Syrians send letter to West begging for support

Valerie Amos said thousands of people are stuck in Mouadamiya. Picture: Getty

Valerie Amos said thousands of people are stuck in Mouadamiya. Picture: Getty

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Residents of a Syrian town besieged by president Bashar al-Assad’s forces have issued an urgent plea to the world to “save us from death” in an open letter describing desperate conditions and suffering.

Hundreds of men, women and children in Mouadamiya had died and thousands had been wounded, they said.

Mouadamiya, on the south-western outskirts of the capital, Damascus, was occupied by anti-Assad rebels last year and the government has been trying to win it back since then.

“For nearly one year, the city of Mouadamiya has been under siege with no access to food, electricity, medicine, communications, and fuel,” said the letter, distributed by the opposition Syrian National Council (SNC) yesterday.

“We have been hit by rockets, artillery shells, napalm, white phosphorous, and chemical weapons,” it said. The writers, who did not give their names, said they had managed to find enough power to run a computer and connect to the internet to send the letter.

“We appeal to your sense of humanity not to forget us,” the residents’ letter said. “We implore you to deliver our message to the whole world. Save us from death. Save us from the hell of Assad’s killing machine.”

A spokesman for the Mouadamiya council, Qusai Zakarya, confirmed that local residents had sent the letter asking for the world’s help.

“We are heading toward a definite destiny: starvation,” he said via Skype, with the clap of shelling and the thumping of a helicopter audible in the background. “Please, we are begging you [international organisations] to enter and distribute food. Residents are living on boiled grape leaves and olives.”

The SNC said nearly 12,000 people face starvation and death in Mouadamiya. About 90 per cent of Mouadamiya has been destroyed, few doctors remain, and residents were eating “leaves of trees”, it said.

Activists said that for months, Syrian troops at checkpoints surrounding the battered suburb have not allowed food or medical supplies to enter. The siege is aimed at squeezing out rebels from the area, they say.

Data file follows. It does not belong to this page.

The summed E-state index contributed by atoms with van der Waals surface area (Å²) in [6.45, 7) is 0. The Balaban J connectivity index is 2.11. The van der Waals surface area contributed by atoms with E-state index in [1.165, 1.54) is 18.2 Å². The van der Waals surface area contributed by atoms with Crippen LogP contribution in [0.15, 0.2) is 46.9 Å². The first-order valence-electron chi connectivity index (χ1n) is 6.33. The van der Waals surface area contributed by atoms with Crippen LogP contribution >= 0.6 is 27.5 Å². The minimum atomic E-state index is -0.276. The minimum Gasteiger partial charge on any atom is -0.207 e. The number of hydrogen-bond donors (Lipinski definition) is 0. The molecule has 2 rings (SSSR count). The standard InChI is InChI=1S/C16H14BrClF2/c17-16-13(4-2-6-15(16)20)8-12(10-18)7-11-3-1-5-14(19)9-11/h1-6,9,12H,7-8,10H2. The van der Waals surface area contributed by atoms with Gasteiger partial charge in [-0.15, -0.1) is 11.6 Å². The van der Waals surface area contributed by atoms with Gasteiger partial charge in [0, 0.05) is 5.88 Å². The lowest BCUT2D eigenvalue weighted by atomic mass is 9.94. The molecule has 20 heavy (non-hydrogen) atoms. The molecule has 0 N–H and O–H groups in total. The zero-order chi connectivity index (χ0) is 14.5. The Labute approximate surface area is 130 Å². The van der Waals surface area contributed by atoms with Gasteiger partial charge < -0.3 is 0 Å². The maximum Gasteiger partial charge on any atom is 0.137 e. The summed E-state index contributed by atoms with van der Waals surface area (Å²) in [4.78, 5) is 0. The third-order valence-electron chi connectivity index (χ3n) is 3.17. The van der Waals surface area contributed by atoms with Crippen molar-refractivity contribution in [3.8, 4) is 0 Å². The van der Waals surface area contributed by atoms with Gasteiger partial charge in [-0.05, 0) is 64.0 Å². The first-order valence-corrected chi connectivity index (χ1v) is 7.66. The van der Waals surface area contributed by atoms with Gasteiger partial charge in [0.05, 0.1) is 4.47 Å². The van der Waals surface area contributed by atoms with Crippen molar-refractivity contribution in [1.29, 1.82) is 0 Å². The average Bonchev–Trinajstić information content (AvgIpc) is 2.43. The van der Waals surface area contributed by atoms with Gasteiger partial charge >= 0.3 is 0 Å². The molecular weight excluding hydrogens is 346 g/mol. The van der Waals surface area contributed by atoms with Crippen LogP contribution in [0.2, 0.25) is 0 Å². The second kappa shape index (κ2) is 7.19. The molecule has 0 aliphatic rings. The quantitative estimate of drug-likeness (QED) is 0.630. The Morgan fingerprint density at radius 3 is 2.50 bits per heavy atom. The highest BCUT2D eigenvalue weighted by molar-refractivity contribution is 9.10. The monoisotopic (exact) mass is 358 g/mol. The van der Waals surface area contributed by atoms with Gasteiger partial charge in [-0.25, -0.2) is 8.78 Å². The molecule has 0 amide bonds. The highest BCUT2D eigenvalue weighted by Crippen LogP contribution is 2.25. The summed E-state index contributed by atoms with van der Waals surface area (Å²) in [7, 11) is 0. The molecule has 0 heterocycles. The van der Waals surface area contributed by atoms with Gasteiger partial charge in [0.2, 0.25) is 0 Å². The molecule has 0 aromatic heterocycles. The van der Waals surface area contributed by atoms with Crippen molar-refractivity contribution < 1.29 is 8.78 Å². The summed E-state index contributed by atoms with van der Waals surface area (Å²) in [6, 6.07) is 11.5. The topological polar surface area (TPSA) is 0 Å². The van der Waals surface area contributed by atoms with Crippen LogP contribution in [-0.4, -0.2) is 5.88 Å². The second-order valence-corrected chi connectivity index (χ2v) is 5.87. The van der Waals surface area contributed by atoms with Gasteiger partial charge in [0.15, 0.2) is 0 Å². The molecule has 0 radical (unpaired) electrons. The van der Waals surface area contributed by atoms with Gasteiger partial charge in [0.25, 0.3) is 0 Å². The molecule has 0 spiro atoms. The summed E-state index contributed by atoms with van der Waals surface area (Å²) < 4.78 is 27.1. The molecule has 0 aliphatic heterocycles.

Activists from the Mouadamiya Media Centre reported that six people died of starvation in September, two women and four children.

The government said the residents of Mouadamiya are being “held hostage” by “terrorists” – the term it uses for armed ­opposition groups. It denies using chemical weapons.

United Nations humanitarian chief Valerie Amos said last week that despite the government evacuating 3,000 people this month, thousands more remain trapped inside Mouadamiya. Local doctors have said that hunger has become severe in recent months.

Juliette Touma, Syria spokeswoman for the United Nations Children’s Fund, said their aid teams had been denied access several times to Mouadamiya.

“We know that there are children that are trapped in Mouadamiya. Exactly how many children, we don’t know,” she said.

“Mouadamiya is one part of a bigger story.”

She said it was one of many areas that are “sealed off” to civilian movement by the warring parties.

The Syrian Observatory for Human Rights monitoring organisation said yesterday that rebels and government forces clashed on the edges of Mouadamiya overnight and the army bombed the town.

More than 100,000 people have died during the war, which started with peaceful protests against four decades of Assad family rule in March 2011, then escalated into a civil war with sectarian overtones.

Western powers have mostly backed opposition forces, while Russia and Iran support Mr Assad. Moscow and Washington are planning peace talks in Geneva next month, but the warring parties have not expressed a willingness to compromise.

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